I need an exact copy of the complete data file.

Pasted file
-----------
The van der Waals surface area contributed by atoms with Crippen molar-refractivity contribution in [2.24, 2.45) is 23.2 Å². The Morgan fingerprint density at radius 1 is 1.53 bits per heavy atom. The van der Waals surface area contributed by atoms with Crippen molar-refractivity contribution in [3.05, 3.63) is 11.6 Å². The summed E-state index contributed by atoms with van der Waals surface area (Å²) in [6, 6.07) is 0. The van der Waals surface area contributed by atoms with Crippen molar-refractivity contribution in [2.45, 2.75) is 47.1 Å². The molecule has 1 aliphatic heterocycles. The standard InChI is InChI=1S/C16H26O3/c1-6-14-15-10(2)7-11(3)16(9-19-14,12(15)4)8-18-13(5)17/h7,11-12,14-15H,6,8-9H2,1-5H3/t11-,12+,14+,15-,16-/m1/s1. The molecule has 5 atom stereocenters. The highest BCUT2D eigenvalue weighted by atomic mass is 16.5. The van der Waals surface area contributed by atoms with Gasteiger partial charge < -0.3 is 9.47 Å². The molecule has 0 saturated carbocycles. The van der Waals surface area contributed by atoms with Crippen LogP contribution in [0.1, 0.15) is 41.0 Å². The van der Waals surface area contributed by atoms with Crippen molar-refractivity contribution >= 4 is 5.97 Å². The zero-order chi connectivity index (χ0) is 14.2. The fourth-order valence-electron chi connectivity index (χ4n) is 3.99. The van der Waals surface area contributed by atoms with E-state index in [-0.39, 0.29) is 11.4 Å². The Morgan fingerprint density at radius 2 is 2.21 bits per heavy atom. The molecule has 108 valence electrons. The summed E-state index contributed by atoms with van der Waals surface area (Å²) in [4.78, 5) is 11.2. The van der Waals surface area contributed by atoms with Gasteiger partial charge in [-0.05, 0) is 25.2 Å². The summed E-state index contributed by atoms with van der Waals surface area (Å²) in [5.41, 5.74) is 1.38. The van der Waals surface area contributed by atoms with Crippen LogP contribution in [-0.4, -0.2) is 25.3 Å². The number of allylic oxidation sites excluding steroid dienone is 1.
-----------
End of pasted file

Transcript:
The van der Waals surface area contributed by atoms with Crippen molar-refractivity contribution in [2.24, 2.45) is 23.2 Å². The Morgan fingerprint density at radius 1 is 1.53 bits per heavy atom. The van der Waals surface area contributed by atoms with Crippen molar-refractivity contribution in [3.05, 3.63) is 11.6 Å². The summed E-state index contributed by atoms with van der Waals surface area (Å²) in [6, 6.07) is 0. The van der Waals surface area contributed by atoms with Crippen molar-refractivity contribution in [2.45, 2.75) is 47.1 Å². The molecule has 1 aliphatic heterocycles. The standard InChI is InChI=1S/C16H26O3/c1-6-14-15-10(2)7-11(3)16(9-19-14,12(15)4)8-18-13(5)17/h7,11-12,14-15H,6,8-9H2,1-5H3/t11-,12+,14+,15-,16-/m1/s1. The molecule has 5 atom stereocenters. The highest BCUT2D eigenvalue weighted by atomic mass is 16.5. The van der Waals surface area contributed by atoms with Gasteiger partial charge < -0.3 is 9.47 Å². The molecule has 0 saturated carbocycles. The van der Waals surface area contributed by atoms with Crippen LogP contribution in [0.1, 0.15) is 41.0 Å². The van der Waals surface area contributed by atoms with Crippen molar-refractivity contribution >= 4 is 5.97 Å². The zero-order chi connectivity index (χ0) is 14.2. The fourth-order valence-electron chi connectivity index (χ4n) is 3.99. The van der Waals surface area contributed by atoms with E-state index in [-0.39, 0.29) is 11.4 Å². The Morgan fingerprint density at radius 2 is 2.21 bits per heavy atom. The molecule has 108 valence electrons. The summed E-state index contributed by atoms with van der Waals surface area (Å²) in [4.78, 5) is 11.2. The van der Waals surface area contributed by atoms with Gasteiger partial charge in [-0.05, 0) is 25.2 Å². The summed E-state index contributed by atoms with van der Waals surface area (Å²) in [5.41, 5.74) is 1.38. The van der Waals surface area contributed by atoms with Crippen LogP contribution in [-0.4, -0.2) is 25.3 Å². The number of allylic oxidation sites excluding steroid dienone is 1.